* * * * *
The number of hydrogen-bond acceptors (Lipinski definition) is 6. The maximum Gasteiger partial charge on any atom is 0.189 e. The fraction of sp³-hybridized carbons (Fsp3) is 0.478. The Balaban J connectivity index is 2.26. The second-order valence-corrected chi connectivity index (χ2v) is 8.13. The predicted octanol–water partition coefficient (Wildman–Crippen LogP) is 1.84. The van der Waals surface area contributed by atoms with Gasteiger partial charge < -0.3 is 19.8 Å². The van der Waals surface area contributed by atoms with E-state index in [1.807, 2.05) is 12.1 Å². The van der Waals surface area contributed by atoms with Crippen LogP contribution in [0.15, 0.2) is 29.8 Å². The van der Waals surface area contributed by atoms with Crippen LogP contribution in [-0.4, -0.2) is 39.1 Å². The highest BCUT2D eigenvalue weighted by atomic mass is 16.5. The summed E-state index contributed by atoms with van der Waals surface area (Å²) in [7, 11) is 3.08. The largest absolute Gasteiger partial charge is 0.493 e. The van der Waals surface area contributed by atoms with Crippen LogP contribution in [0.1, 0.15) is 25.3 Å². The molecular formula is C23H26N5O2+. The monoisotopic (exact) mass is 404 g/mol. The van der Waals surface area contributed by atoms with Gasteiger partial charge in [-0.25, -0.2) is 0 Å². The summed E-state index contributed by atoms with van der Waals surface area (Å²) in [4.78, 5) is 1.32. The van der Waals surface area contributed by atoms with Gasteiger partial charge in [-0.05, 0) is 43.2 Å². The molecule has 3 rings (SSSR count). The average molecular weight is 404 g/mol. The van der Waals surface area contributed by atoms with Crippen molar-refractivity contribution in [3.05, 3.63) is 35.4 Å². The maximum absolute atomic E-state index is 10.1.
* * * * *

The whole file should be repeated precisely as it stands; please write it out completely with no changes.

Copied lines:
The number of hydrogen-bond acceptors (Lipinski definition) is 6. The maximum Gasteiger partial charge on any atom is 0.189 e. The fraction of sp³-hybridized carbons (Fsp3) is 0.478. The Balaban J connectivity index is 2.26. The second-order valence-corrected chi connectivity index (χ2v) is 8.13. The predicted octanol–water partition coefficient (Wildman–Crippen LogP) is 1.84. The van der Waals surface area contributed by atoms with Gasteiger partial charge < -0.3 is 19.8 Å². The van der Waals surface area contributed by atoms with E-state index in [1.807, 2.05) is 12.1 Å². The van der Waals surface area contributed by atoms with Crippen LogP contribution in [0.15, 0.2) is 29.8 Å². The van der Waals surface area contributed by atoms with Crippen LogP contribution in [-0.4, -0.2) is 39.1 Å². The highest BCUT2D eigenvalue weighted by atomic mass is 16.5. The summed E-state index contributed by atoms with van der Waals surface area (Å²) in [7, 11) is 3.08. The largest absolute Gasteiger partial charge is 0.493 e. The van der Waals surface area contributed by atoms with Crippen LogP contribution in [0.1, 0.15) is 25.3 Å². The molecular formula is C23H26N5O2+. The monoisotopic (exact) mass is 404 g/mol. The van der Waals surface area contributed by atoms with Gasteiger partial charge in [-0.25, -0.2) is 0 Å². The summed E-state index contributed by atoms with van der Waals surface area (Å²) in [4.78, 5) is 1.32. The van der Waals surface area contributed by atoms with Gasteiger partial charge in [-0.05, 0) is 43.2 Å². The molecule has 3 rings (SSSR count). The average molecular weight is 404 g/mol. The van der Waals surface area contributed by atoms with Crippen molar-refractivity contribution in [3.05, 3.63) is 35.4 Å². The maximum absolute atomic E-state index is 10.1.